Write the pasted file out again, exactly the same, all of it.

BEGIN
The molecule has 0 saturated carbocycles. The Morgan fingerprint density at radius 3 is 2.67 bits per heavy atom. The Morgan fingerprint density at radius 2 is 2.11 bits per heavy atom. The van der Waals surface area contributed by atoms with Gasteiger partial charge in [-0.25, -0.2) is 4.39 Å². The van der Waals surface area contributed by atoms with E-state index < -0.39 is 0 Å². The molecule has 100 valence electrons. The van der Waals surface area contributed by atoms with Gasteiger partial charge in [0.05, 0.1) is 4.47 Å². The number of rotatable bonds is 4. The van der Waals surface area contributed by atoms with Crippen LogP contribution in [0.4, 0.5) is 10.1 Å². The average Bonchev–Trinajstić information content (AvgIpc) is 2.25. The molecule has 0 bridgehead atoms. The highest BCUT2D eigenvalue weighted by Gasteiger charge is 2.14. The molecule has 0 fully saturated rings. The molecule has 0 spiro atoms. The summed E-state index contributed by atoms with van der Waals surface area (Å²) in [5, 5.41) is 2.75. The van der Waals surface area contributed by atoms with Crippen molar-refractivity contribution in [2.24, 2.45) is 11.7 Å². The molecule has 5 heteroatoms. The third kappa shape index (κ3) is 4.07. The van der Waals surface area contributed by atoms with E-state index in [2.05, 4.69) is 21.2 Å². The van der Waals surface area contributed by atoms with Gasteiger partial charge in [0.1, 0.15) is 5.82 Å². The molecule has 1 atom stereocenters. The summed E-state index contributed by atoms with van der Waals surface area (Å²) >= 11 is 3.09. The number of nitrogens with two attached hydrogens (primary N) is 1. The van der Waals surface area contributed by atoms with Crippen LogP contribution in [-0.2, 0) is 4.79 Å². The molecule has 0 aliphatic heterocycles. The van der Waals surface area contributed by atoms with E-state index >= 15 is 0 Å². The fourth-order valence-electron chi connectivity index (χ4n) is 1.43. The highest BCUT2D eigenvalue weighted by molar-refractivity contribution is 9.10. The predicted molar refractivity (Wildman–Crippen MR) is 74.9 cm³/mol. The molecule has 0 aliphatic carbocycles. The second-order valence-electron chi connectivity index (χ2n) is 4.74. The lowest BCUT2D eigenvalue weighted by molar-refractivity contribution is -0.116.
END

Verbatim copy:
The molecule has 0 saturated carbocycles. The Morgan fingerprint density at radius 3 is 2.67 bits per heavy atom. The Morgan fingerprint density at radius 2 is 2.11 bits per heavy atom. The van der Waals surface area contributed by atoms with Gasteiger partial charge in [-0.25, -0.2) is 4.39 Å². The van der Waals surface area contributed by atoms with E-state index < -0.39 is 0 Å². The molecule has 100 valence electrons. The van der Waals surface area contributed by atoms with Gasteiger partial charge in [0.05, 0.1) is 4.47 Å². The number of rotatable bonds is 4. The van der Waals surface area contributed by atoms with Crippen LogP contribution in [0.4, 0.5) is 10.1 Å². The average Bonchev–Trinajstić information content (AvgIpc) is 2.25. The molecule has 0 bridgehead atoms. The highest BCUT2D eigenvalue weighted by Gasteiger charge is 2.14. The molecule has 0 fully saturated rings. The molecule has 0 spiro atoms. The summed E-state index contributed by atoms with van der Waals surface area (Å²) in [5, 5.41) is 2.75. The van der Waals surface area contributed by atoms with Crippen molar-refractivity contribution in [2.24, 2.45) is 11.7 Å². The molecule has 5 heteroatoms. The third kappa shape index (κ3) is 4.07. The van der Waals surface area contributed by atoms with E-state index in [2.05, 4.69) is 21.2 Å². The van der Waals surface area contributed by atoms with Gasteiger partial charge in [0.1, 0.15) is 5.82 Å². The molecule has 1 atom stereocenters. The summed E-state index contributed by atoms with van der Waals surface area (Å²) >= 11 is 3.09. The number of nitrogens with two attached hydrogens (primary N) is 1. The van der Waals surface area contributed by atoms with Crippen LogP contribution in [-0.2, 0) is 4.79 Å². The molecule has 0 aliphatic heterocycles. The van der Waals surface area contributed by atoms with E-state index >= 15 is 0 Å². The fourth-order valence-electron chi connectivity index (χ4n) is 1.43. The highest BCUT2D eigenvalue weighted by molar-refractivity contribution is 9.10. The predicted molar refractivity (Wildman–Crippen MR) is 74.9 cm³/mol. The molecule has 0 aliphatic carbocycles. The second-order valence-electron chi connectivity index (χ2n) is 4.74. The lowest BCUT2D eigenvalue weighted by molar-refractivity contribution is -0.116.